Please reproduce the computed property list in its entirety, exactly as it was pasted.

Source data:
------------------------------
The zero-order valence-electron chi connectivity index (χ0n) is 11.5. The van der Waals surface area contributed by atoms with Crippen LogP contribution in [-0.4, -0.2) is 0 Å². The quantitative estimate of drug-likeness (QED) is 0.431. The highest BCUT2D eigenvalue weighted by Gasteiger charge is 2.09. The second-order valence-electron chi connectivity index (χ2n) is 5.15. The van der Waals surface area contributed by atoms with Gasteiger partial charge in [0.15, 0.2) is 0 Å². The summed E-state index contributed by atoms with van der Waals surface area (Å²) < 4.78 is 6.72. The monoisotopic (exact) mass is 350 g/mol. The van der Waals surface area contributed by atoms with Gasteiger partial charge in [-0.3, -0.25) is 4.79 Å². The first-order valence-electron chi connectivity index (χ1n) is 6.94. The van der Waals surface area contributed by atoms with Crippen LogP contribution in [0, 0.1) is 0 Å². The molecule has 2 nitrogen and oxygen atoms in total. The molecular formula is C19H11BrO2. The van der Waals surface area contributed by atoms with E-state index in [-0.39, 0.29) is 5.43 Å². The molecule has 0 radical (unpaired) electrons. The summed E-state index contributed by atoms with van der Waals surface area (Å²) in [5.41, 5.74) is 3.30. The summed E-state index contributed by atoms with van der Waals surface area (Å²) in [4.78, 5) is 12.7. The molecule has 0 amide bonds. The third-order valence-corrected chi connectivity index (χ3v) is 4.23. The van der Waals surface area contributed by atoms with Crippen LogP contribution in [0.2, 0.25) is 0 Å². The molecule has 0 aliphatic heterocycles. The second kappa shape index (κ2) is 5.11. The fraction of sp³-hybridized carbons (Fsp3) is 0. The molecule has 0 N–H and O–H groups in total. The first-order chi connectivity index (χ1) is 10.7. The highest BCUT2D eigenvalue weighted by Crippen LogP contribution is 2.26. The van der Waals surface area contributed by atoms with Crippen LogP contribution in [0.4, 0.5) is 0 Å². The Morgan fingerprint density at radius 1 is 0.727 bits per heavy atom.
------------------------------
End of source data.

The zero-order valence-electron chi connectivity index (χ0n) is 11.5. The van der Waals surface area contributed by atoms with Crippen LogP contribution in [-0.4, -0.2) is 0 Å². The quantitative estimate of drug-likeness (QED) is 0.431. The highest BCUT2D eigenvalue weighted by Gasteiger charge is 2.09. The second-order valence-electron chi connectivity index (χ2n) is 5.15. The van der Waals surface area contributed by atoms with Gasteiger partial charge in [0.15, 0.2) is 0 Å². The summed E-state index contributed by atoms with van der Waals surface area (Å²) < 4.78 is 6.72. The monoisotopic (exact) mass is 350 g/mol. The van der Waals surface area contributed by atoms with Gasteiger partial charge in [-0.3, -0.25) is 4.79 Å². The first-order valence-electron chi connectivity index (χ1n) is 6.94. The van der Waals surface area contributed by atoms with Crippen LogP contribution in [0, 0.1) is 0 Å². The molecule has 2 nitrogen and oxygen atoms in total. The molecular formula is C19H11BrO2. The van der Waals surface area contributed by atoms with E-state index in [-0.39, 0.29) is 5.43 Å². The molecule has 0 radical (unpaired) electrons. The summed E-state index contributed by atoms with van der Waals surface area (Å²) in [5.41, 5.74) is 3.30. The summed E-state index contributed by atoms with van der Waals surface area (Å²) in [4.78, 5) is 12.7. The molecule has 0 amide bonds. The third-order valence-corrected chi connectivity index (χ3v) is 4.23. The van der Waals surface area contributed by atoms with Crippen LogP contribution in [0.2, 0.25) is 0 Å². The molecule has 0 aliphatic heterocycles. The second kappa shape index (κ2) is 5.11. The fraction of sp³-hybridized carbons (Fsp3) is 0. The molecule has 0 N–H and O–H groups in total. The first-order chi connectivity index (χ1) is 10.7. The highest BCUT2D eigenvalue weighted by Crippen LogP contribution is 2.26. The van der Waals surface area contributed by atoms with Crippen LogP contribution in [0.4, 0.5) is 0 Å². The Morgan fingerprint density at radius 1 is 0.727 bits per heavy atom.